Collection of historical materials of which the general scope is indicated by its official title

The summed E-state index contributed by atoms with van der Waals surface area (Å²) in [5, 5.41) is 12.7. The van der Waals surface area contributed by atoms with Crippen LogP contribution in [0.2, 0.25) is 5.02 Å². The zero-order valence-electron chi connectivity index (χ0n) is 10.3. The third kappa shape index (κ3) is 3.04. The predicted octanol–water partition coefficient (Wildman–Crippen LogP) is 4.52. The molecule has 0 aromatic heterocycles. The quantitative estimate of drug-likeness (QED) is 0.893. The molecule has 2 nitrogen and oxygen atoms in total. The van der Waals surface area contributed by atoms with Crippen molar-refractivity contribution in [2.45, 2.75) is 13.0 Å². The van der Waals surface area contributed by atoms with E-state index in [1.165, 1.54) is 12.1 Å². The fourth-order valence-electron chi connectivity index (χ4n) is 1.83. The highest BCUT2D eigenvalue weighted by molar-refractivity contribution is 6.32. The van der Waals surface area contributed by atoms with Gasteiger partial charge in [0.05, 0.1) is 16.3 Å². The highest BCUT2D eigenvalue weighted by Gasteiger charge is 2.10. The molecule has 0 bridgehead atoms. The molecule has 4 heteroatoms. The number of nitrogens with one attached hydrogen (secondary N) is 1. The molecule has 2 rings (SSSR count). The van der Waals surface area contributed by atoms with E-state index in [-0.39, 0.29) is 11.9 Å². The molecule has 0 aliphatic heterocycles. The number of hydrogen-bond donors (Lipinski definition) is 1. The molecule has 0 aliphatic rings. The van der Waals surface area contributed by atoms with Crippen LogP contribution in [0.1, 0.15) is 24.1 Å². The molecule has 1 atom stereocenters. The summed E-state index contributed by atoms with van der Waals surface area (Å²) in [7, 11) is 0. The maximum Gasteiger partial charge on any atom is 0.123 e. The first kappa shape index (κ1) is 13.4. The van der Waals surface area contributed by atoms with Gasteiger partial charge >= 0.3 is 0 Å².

Rolls Series, a collection of historical materials of which the general scope is indicated by its official title, “The Chronicles and Memorials of Great Britain and Ireland during the Middle Ages“. The publication of the series was undertaken by the British Government in accordance with a scheme submitted in 1857 by the Master of the Rolls (the official Custodian of the Records of the Court of Chancery and of the other Courts), then Sir John Romilly. A previous undertaking of the same kind, the “Monumenta Historica Britannica”, had come to grief after the publication of the first volume (1036 folio pages, London, 1848) owing partly to the death of the principal editor, Henry Petrie, partly to its cumbrous form and other causes. Strong representations were, however, made by a very earnest worker in the field of historical research, Rev. Joseph Stevenson (q.v.), and the scheme of 1857 was the direct outcome of this appeal. In the new Series “preference was to be given in the first instance to such materials as were most scarce and valuable”, each chronicle was to be edited as if the editor were engaged upon an editio princeps, a brief account was to be provided in a suitable preface of the life and times of the author as well as a description of the manuscripts employed, and the volumes were to be issued in a convenient octavo form. In accordance with this scheme 255 volumes, representing 99 separate works, have now been published. With the exception of the series of legal records known as the “Year Books” of Edward I and Edward III, the further issue of these materials has for some time past been suspended. Almost all the great medieval English chronicles have in turn been included, for it was found that most of the existing editions published by the scholars of the seventeenth and eighteenth centuries were unsatisfactory. It would be impossible here to give a catalogue of the materials edited in the course of this great undertaking. It must be sufficient to mention the magnificent edition of the “Chronica Majora” of Matthew Paris by Luard; the Hoveden, Benedict of Peterborough, Ralph de Diceto, Walter of Coventry, and others, all edited by Bishop Stubbs; the works of Giraldus Cambrensis by Brewer, and the “Materials for the History of St. Thomas Becket” by Canon Robertson. But the scope of the Series is by no means limited to the ordinary English Chroniclers. Legal records and tractates, such as the “Year Books”, the “Black Book of the Admiralty”, and Bracton’s great work “De Legibus et Consuetudinibus Angli”; materials of a more or less legendary character relating to Ireland and Scotland, such as Whitley Stokes’s edition of “the Tripartite Life of St. Patrick”, or the Icelandic Sagas edited by Vigfusson and Dasent; rhymed chronicles like those of Robert of Gloucester and Robert of Brunne in English, and that of Pierre de Langtoft in French; even quasi-philosophical works like those of Friar Roger Bacon and Alexander Neckam, together with folklore materials like the three volumes of “Leechdoms, Worteunning and Starcraft” of Anglo-Saxon times, have all been included in the Series. It need hardly be said that hagiographical documents, dealing for example with the lives of St. Dunstan, St. Edward the Confessor, St. Hugh of Lincoln, St. Thomas, as well as St. Wilfrid and other northern saints, occupy a prominent place in the collection. The vast bulk of the texts thus edited are in Latin, and these are printed without translation. Those in old French, Anglo-Saxon, Irish, Gaelic, Welsh, old Norse, etc. always have a translation annexed.